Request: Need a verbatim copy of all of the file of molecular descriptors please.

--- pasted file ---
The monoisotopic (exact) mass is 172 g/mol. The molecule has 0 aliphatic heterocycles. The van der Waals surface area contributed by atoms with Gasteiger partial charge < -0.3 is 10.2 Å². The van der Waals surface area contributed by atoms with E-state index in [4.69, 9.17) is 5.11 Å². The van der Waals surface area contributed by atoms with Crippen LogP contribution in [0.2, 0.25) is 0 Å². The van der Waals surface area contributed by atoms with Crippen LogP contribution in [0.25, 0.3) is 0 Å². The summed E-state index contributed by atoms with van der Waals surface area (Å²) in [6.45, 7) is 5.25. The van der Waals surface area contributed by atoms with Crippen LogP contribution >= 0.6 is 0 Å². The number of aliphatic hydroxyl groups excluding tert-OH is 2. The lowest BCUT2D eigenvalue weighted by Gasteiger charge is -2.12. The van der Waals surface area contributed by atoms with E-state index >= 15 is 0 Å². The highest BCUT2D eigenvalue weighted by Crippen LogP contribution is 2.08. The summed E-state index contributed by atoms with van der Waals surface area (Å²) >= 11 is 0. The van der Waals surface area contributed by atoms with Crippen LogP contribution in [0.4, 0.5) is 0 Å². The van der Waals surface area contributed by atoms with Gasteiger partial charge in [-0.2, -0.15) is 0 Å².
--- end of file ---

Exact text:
The monoisotopic (exact) mass is 172 g/mol. The molecule has 0 aliphatic heterocycles. The van der Waals surface area contributed by atoms with Gasteiger partial charge < -0.3 is 10.2 Å². The van der Waals surface area contributed by atoms with E-state index in [4.69, 9.17) is 5.11 Å². The van der Waals surface area contributed by atoms with Crippen LogP contribution in [0.2, 0.25) is 0 Å². The van der Waals surface area contributed by atoms with Crippen LogP contribution in [0.25, 0.3) is 0 Å². The summed E-state index contributed by atoms with van der Waals surface area (Å²) in [6.45, 7) is 5.25. The van der Waals surface area contributed by atoms with Crippen LogP contribution >= 0.6 is 0 Å². The number of aliphatic hydroxyl groups excluding tert-OH is 2. The lowest BCUT2D eigenvalue weighted by Gasteiger charge is -2.12. The van der Waals surface area contributed by atoms with E-state index >= 15 is 0 Å². The highest BCUT2D eigenvalue weighted by Crippen LogP contribution is 2.08. The summed E-state index contributed by atoms with van der Waals surface area (Å²) >= 11 is 0. The van der Waals surface area contributed by atoms with Crippen LogP contribution in [0.4, 0.5) is 0 Å². The van der Waals surface area contributed by atoms with Gasteiger partial charge in [-0.2, -0.15) is 0 Å².